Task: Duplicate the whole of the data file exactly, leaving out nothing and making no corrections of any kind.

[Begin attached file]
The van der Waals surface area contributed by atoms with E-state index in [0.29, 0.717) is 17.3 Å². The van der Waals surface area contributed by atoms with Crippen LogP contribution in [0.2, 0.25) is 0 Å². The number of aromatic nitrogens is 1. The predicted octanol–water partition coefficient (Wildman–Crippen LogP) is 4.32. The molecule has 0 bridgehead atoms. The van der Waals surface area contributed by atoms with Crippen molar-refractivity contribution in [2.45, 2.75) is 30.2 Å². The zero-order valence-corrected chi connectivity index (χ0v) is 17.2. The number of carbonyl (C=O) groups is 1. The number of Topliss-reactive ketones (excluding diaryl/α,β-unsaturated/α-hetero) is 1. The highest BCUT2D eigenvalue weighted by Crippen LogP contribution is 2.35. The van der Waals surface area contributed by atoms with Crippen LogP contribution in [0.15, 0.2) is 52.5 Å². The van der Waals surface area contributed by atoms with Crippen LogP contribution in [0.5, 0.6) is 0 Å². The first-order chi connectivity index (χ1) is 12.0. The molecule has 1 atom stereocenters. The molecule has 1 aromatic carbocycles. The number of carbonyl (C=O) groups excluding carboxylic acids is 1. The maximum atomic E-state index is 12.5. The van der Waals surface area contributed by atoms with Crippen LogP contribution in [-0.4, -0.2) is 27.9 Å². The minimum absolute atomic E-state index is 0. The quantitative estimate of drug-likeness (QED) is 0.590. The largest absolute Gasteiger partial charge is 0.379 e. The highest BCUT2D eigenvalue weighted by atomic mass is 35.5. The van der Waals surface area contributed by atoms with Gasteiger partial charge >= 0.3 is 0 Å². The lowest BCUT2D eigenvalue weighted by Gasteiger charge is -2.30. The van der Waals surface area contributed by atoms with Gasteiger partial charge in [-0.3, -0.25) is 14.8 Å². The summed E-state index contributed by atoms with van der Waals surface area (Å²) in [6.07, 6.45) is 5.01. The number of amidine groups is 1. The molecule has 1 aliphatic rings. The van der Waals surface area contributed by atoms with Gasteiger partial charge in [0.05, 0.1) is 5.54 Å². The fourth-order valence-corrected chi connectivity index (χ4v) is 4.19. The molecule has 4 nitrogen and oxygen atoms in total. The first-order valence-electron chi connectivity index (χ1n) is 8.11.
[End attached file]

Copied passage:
The van der Waals surface area contributed by atoms with E-state index in [0.29, 0.717) is 17.3 Å². The van der Waals surface area contributed by atoms with Crippen LogP contribution in [0.2, 0.25) is 0 Å². The number of aromatic nitrogens is 1. The predicted octanol–water partition coefficient (Wildman–Crippen LogP) is 4.32. The molecule has 0 bridgehead atoms. The van der Waals surface area contributed by atoms with Crippen molar-refractivity contribution in [2.45, 2.75) is 30.2 Å². The zero-order valence-corrected chi connectivity index (χ0v) is 17.2. The number of carbonyl (C=O) groups is 1. The number of Topliss-reactive ketones (excluding diaryl/α,β-unsaturated/α-hetero) is 1. The highest BCUT2D eigenvalue weighted by Crippen LogP contribution is 2.35. The van der Waals surface area contributed by atoms with Crippen LogP contribution in [0.15, 0.2) is 52.5 Å². The van der Waals surface area contributed by atoms with Crippen LogP contribution in [0.5, 0.6) is 0 Å². The first-order chi connectivity index (χ1) is 12.0. The molecule has 1 atom stereocenters. The molecule has 1 aromatic carbocycles. The number of carbonyl (C=O) groups excluding carboxylic acids is 1. The maximum atomic E-state index is 12.5. The van der Waals surface area contributed by atoms with Crippen LogP contribution in [-0.4, -0.2) is 27.9 Å². The minimum absolute atomic E-state index is 0. The quantitative estimate of drug-likeness (QED) is 0.590. The largest absolute Gasteiger partial charge is 0.379 e. The highest BCUT2D eigenvalue weighted by atomic mass is 35.5. The van der Waals surface area contributed by atoms with Gasteiger partial charge >= 0.3 is 0 Å². The lowest BCUT2D eigenvalue weighted by Gasteiger charge is -2.30. The van der Waals surface area contributed by atoms with Gasteiger partial charge in [-0.3, -0.25) is 14.8 Å². The summed E-state index contributed by atoms with van der Waals surface area (Å²) in [6.07, 6.45) is 5.01. The number of amidine groups is 1. The molecule has 1 aliphatic rings. The van der Waals surface area contributed by atoms with Gasteiger partial charge in [0.05, 0.1) is 5.54 Å². The fourth-order valence-corrected chi connectivity index (χ4v) is 4.19. The molecule has 4 nitrogen and oxygen atoms in total. The first-order valence-electron chi connectivity index (χ1n) is 8.11.